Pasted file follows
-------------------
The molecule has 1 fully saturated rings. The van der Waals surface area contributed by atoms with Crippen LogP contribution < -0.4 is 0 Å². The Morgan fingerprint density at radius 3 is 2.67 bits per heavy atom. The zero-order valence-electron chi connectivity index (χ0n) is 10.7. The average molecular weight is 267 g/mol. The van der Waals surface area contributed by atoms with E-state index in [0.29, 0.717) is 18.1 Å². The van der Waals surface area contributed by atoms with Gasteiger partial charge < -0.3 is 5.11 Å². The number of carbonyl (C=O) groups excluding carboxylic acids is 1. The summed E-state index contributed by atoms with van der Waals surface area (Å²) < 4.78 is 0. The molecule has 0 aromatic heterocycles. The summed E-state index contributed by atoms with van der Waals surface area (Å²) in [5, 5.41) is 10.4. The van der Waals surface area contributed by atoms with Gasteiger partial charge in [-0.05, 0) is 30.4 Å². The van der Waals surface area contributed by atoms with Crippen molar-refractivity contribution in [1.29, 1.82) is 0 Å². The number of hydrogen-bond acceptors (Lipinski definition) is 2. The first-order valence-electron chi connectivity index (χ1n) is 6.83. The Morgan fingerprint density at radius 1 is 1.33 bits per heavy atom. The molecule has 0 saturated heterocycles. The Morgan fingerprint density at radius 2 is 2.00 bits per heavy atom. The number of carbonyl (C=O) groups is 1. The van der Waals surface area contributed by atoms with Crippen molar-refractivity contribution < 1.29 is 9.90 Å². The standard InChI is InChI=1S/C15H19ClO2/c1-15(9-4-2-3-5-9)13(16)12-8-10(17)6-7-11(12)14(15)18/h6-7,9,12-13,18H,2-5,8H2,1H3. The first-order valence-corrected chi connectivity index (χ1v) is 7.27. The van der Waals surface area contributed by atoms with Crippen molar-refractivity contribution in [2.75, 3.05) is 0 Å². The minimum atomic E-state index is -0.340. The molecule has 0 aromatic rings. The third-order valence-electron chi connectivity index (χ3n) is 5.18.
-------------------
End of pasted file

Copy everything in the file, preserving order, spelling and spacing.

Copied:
The molecule has 1 fully saturated rings. The van der Waals surface area contributed by atoms with Crippen LogP contribution < -0.4 is 0 Å². The Morgan fingerprint density at radius 3 is 2.67 bits per heavy atom. The zero-order valence-electron chi connectivity index (χ0n) is 10.7. The average molecular weight is 267 g/mol. The van der Waals surface area contributed by atoms with E-state index in [0.29, 0.717) is 18.1 Å². The van der Waals surface area contributed by atoms with Gasteiger partial charge < -0.3 is 5.11 Å². The number of carbonyl (C=O) groups excluding carboxylic acids is 1. The summed E-state index contributed by atoms with van der Waals surface area (Å²) < 4.78 is 0. The molecule has 0 aromatic heterocycles. The summed E-state index contributed by atoms with van der Waals surface area (Å²) in [5, 5.41) is 10.4. The van der Waals surface area contributed by atoms with Gasteiger partial charge in [-0.05, 0) is 30.4 Å². The van der Waals surface area contributed by atoms with Crippen molar-refractivity contribution in [1.29, 1.82) is 0 Å². The number of hydrogen-bond acceptors (Lipinski definition) is 2. The first-order valence-electron chi connectivity index (χ1n) is 6.83. The Morgan fingerprint density at radius 1 is 1.33 bits per heavy atom. The molecule has 0 saturated heterocycles. The Morgan fingerprint density at radius 2 is 2.00 bits per heavy atom. The number of carbonyl (C=O) groups is 1. The van der Waals surface area contributed by atoms with Crippen molar-refractivity contribution < 1.29 is 9.90 Å². The standard InChI is InChI=1S/C15H19ClO2/c1-15(9-4-2-3-5-9)13(16)12-8-10(17)6-7-11(12)14(15)18/h6-7,9,12-13,18H,2-5,8H2,1H3. The first-order valence-corrected chi connectivity index (χ1v) is 7.27. The van der Waals surface area contributed by atoms with Crippen molar-refractivity contribution in [2.75, 3.05) is 0 Å². The minimum atomic E-state index is -0.340. The molecule has 0 aromatic rings. The third-order valence-electron chi connectivity index (χ3n) is 5.18.